The aim of this thesis work is to develop a new experimental method to quantify dam-ages produced by salt crystallisation in porous building materials, a phenomenon long considered as one of the most important cause of deterioration problems, occurring in monuments exposed to a wide range of environmental conditions . Sodium sulphate in particular is widely recognised to be the most damaging salt because of the difference in solubility between phases and the very temperature-sensitive solubility of the stable phase at room temperature. It is known to have two hydrated phases at ambient conditions: the metastable heptahydrate (Na2SO4 .7H2O) and the stable decahydrate called mirabilite (Na2SO4 . 10H2O). Damage is caused by mirabilite crystallisation from supersaturated solutions, either directly or via heptahydrate dissolution, which develops a high crystallisation pressure and relative high strain level on the porous matrix. Crystallisation of sodium sulphate hydrates is followed by ice formation when temperature drops below the solution eutectic point (c.-3°C). These mechanisms result in micro and macro fractures of the building materials. Damages entail costs from repair/re-placement, hence a deeper quantitative understanding of strain produced from salt and ice crystallization in building materials is extremely relevant. With the new methodo-logy presented here it can be measured how fast sodium sulphate and ice crystals grow through building stones and what strain is developed as a result. We achieved this by developing a new experimental apparatus which measures sample strain and crystal propagation rate using an LVDT and thermocouples respectively. For this thesis work we also used X-ray computed tomography (X-CT) to investigate where salts tend to distribute within stone cores. This technique enables one to image the morphology and internal structure of porous material, at very high resolution (µm), hence salt distribution within the porous matrix and at its outer surface could be detected. Understanding where different salts tend to distribute is fundamental to estimate and predict damage they can cause. Lastly, we also explored how specific stone physical and chemical parameters can affect damage caused by salts to masonry, and how damage is related to environmental parameters such as relative humidity and temperature and their cyclical changes. We did this by carrying out a field investigation at the Shetland Island Town Hall where sodium sulphate was found. For the investigation we used the apparatus developed during this work plus other diagnostic techniques.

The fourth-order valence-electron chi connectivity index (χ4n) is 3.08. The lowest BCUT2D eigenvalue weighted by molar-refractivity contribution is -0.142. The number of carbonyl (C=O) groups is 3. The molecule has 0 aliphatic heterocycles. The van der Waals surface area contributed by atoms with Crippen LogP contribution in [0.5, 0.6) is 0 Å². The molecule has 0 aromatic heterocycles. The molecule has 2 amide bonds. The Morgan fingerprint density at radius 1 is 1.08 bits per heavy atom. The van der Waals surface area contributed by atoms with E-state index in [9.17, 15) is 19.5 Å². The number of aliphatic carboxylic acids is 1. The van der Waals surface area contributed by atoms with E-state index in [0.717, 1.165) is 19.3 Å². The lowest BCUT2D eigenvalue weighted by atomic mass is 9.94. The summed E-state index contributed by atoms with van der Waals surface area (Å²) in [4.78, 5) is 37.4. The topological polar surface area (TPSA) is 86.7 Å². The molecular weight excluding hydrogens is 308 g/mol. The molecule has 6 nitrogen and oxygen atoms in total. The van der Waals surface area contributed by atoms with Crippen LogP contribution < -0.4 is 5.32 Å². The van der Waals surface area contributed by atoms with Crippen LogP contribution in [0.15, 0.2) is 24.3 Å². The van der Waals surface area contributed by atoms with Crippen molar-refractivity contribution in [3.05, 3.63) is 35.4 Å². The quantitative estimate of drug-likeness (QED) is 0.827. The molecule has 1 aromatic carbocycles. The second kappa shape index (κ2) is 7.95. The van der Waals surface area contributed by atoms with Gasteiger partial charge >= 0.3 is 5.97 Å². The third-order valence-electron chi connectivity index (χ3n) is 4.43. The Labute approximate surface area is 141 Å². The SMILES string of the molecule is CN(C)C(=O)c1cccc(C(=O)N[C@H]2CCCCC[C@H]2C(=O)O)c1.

|Date of Award||26 May 2020|
- University Of Strathclyde
|Sponsors||University of Strathclyde|
|Supervisor||Andrea Hamilton (Supervisor) & Cristina Gonzalez-Longo (Supervisor)|